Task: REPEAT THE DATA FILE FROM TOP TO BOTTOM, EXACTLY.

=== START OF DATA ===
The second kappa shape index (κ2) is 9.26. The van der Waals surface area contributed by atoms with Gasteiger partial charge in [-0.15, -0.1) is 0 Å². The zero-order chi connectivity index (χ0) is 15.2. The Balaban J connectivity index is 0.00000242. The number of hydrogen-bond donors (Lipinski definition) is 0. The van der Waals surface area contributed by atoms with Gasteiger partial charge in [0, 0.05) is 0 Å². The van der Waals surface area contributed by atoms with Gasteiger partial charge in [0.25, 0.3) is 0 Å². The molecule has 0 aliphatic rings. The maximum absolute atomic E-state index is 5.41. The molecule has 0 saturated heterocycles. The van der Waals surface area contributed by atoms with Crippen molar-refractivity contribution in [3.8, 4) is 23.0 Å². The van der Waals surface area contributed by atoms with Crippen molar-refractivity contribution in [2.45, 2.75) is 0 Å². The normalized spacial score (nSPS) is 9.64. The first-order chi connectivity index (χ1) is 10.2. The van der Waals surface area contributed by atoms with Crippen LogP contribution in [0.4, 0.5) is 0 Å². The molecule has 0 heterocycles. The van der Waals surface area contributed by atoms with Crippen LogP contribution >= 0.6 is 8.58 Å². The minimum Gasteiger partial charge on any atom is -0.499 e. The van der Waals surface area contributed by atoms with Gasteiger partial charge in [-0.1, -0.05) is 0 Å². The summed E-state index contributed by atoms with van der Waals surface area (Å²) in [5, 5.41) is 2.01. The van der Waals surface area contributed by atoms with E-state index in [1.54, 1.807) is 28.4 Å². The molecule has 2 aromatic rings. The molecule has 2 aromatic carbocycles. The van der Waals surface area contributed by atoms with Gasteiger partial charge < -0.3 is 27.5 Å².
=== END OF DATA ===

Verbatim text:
The second kappa shape index (κ2) is 9.26. The van der Waals surface area contributed by atoms with Gasteiger partial charge in [-0.15, -0.1) is 0 Å². The zero-order chi connectivity index (χ0) is 15.2. The Balaban J connectivity index is 0.00000242. The number of hydrogen-bond donors (Lipinski definition) is 0. The van der Waals surface area contributed by atoms with Gasteiger partial charge in [0, 0.05) is 0 Å². The van der Waals surface area contributed by atoms with Gasteiger partial charge in [0.25, 0.3) is 0 Å². The molecule has 0 aliphatic rings. The maximum absolute atomic E-state index is 5.41. The molecule has 0 saturated heterocycles. The van der Waals surface area contributed by atoms with Crippen molar-refractivity contribution in [3.8, 4) is 23.0 Å². The van der Waals surface area contributed by atoms with Crippen molar-refractivity contribution in [2.45, 2.75) is 0 Å². The normalized spacial score (nSPS) is 9.64. The first-order chi connectivity index (χ1) is 10.2. The van der Waals surface area contributed by atoms with Crippen LogP contribution in [0.4, 0.5) is 0 Å². The molecule has 0 heterocycles. The van der Waals surface area contributed by atoms with Crippen LogP contribution >= 0.6 is 8.58 Å². The minimum Gasteiger partial charge on any atom is -0.499 e. The van der Waals surface area contributed by atoms with Gasteiger partial charge in [-0.1, -0.05) is 0 Å². The summed E-state index contributed by atoms with van der Waals surface area (Å²) in [5, 5.41) is 2.01. The van der Waals surface area contributed by atoms with E-state index in [1.54, 1.807) is 28.4 Å². The molecule has 2 aromatic rings. The molecule has 2 aromatic carbocycles. The van der Waals surface area contributed by atoms with Gasteiger partial charge < -0.3 is 27.5 Å².